Death toll rises to 103 after ambulance bomb hits Afghan capital Kabul

At least 103 people were killed and 235 people injured after explosives hidden in an ambulance were detonated at a police checkpoint in the Afghan capital, Kabul, a day earlier, officials said Sunday.

“The attacker used an ambulance to get through one security checkpoint by telling police he was taking a patient to a nearby hospital. He then detonated his explosives at a second check point,” said Nasrat Rahimi, deputy spokesperson for the Interior Ministry.

Rahimi said police had detained four suspects in connection with the attack.

The Taliban have been waging an insurgency since they were driven from power by US and Afghan forces after the 11 September attacks. In recent years they have seized districts across the country and carried out near-daily attacks, mainly targeting security forces and the US-backed government.

The Isis affiliate emerged in 2014, as the US and Nato were winding down their combat mission and has clashed with both Afghan forces and the Taliban. The group consists largely of Uzbek militants driven out of Pakistan and disillusioned former Taliban fighters. They bear particular animosity toward Afghanistan’s Shiite minority, which they view as apostates deserving of death.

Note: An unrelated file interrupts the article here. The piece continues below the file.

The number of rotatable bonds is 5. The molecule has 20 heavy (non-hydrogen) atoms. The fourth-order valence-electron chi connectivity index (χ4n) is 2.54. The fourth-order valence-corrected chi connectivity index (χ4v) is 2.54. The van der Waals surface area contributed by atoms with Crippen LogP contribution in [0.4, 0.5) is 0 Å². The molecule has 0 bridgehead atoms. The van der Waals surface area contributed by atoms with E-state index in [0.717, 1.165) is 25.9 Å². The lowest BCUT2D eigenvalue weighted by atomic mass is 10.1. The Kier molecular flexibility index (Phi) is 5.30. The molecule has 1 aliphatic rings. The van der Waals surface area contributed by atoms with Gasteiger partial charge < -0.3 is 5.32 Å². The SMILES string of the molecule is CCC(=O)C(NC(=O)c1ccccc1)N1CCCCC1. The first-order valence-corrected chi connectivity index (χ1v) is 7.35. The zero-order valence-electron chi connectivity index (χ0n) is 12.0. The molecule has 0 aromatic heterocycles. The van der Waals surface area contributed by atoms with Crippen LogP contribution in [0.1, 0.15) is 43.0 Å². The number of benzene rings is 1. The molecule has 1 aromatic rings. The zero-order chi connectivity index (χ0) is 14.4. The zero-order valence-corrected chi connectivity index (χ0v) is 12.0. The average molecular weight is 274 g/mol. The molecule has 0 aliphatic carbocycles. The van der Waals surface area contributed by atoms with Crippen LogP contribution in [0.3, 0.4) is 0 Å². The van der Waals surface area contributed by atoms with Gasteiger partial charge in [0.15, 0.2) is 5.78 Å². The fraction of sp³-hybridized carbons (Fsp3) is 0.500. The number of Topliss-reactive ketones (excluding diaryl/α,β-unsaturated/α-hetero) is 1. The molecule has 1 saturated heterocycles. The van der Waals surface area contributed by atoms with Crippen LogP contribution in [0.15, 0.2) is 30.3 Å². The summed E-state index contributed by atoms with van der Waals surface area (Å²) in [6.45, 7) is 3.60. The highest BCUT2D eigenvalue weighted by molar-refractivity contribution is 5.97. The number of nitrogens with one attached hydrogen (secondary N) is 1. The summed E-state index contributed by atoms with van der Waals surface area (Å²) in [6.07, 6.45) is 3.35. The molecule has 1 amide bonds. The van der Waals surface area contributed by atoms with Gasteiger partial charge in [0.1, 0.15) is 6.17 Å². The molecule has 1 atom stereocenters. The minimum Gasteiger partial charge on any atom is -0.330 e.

The Islamic State (IS) group claimed responsibility for the latest attack in the Afghan capital. The attack was just one of numerous around Afghanistan on Monday.

The bombings come in the wake of the Afghanistan President Ashraf Ghani’s ceasefireinitiative with the Taliban, starting from the 27th day of Ramadan (June 12) to the fifth day of Eid-ul-Fitr (June 19).
In response to Ghani’s announcement, the Taliban had on Saturday declared a three-day ceasefire over the Eid holiday.

The spokesman for the U.N. Secretary-General said António Guterres “strongly condemns” the attack and said those responsible must be brought to justice.

“Indiscriminate attacks against civilians are grave violations of human rights and international humanitarian law and can never be justified,” he added.

Ahmed Mengli reported from Kabul. Saphora Smith reported from London.

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